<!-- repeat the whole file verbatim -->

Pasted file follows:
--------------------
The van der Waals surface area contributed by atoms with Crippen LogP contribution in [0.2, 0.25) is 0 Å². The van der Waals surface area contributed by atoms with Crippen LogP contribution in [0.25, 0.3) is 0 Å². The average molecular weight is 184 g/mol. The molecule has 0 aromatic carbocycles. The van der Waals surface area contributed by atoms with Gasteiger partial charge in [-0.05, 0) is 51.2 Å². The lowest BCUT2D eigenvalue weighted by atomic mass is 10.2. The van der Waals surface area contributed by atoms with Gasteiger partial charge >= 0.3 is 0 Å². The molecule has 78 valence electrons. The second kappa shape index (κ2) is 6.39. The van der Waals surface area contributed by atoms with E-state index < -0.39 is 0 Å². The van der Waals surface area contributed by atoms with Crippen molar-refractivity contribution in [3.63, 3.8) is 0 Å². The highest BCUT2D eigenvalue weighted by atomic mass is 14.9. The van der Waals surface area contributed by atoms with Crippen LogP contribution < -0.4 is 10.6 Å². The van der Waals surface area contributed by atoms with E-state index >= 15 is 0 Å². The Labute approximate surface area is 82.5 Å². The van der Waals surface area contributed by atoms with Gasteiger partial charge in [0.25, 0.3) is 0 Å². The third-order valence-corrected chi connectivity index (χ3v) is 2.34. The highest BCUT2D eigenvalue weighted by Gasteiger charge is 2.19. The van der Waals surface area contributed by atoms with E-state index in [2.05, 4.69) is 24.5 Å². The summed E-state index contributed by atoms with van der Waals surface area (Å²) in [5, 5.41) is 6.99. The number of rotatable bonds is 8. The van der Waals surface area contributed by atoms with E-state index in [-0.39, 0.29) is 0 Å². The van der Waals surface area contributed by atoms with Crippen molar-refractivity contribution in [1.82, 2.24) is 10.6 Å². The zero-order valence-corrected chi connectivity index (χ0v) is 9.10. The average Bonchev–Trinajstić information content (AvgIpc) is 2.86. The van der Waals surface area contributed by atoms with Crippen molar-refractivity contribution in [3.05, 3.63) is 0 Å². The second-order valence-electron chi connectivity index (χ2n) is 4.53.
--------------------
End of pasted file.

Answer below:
The van der Waals surface area contributed by atoms with Crippen LogP contribution in [0.2, 0.25) is 0 Å². The van der Waals surface area contributed by atoms with Crippen LogP contribution in [0.25, 0.3) is 0 Å². The average molecular weight is 184 g/mol. The molecule has 0 aromatic carbocycles. The van der Waals surface area contributed by atoms with Gasteiger partial charge in [-0.05, 0) is 51.2 Å². The lowest BCUT2D eigenvalue weighted by atomic mass is 10.2. The van der Waals surface area contributed by atoms with Gasteiger partial charge >= 0.3 is 0 Å². The molecule has 78 valence electrons. The second kappa shape index (κ2) is 6.39. The van der Waals surface area contributed by atoms with E-state index < -0.39 is 0 Å². The van der Waals surface area contributed by atoms with Crippen molar-refractivity contribution in [3.63, 3.8) is 0 Å². The highest BCUT2D eigenvalue weighted by atomic mass is 14.9. The van der Waals surface area contributed by atoms with Crippen LogP contribution < -0.4 is 10.6 Å². The van der Waals surface area contributed by atoms with E-state index >= 15 is 0 Å². The Labute approximate surface area is 82.5 Å². The van der Waals surface area contributed by atoms with Gasteiger partial charge in [0.25, 0.3) is 0 Å². The third-order valence-corrected chi connectivity index (χ3v) is 2.34. The highest BCUT2D eigenvalue weighted by Gasteiger charge is 2.19. The van der Waals surface area contributed by atoms with E-state index in [2.05, 4.69) is 24.5 Å². The summed E-state index contributed by atoms with van der Waals surface area (Å²) in [5, 5.41) is 6.99. The number of rotatable bonds is 8. The van der Waals surface area contributed by atoms with E-state index in [-0.39, 0.29) is 0 Å². The van der Waals surface area contributed by atoms with Crippen molar-refractivity contribution in [1.82, 2.24) is 10.6 Å². The zero-order valence-corrected chi connectivity index (χ0v) is 9.10. The average Bonchev–Trinajstić information content (AvgIpc) is 2.86. The van der Waals surface area contributed by atoms with Crippen molar-refractivity contribution in [3.05, 3.63) is 0 Å². The second-order valence-electron chi connectivity index (χ2n) is 4.53.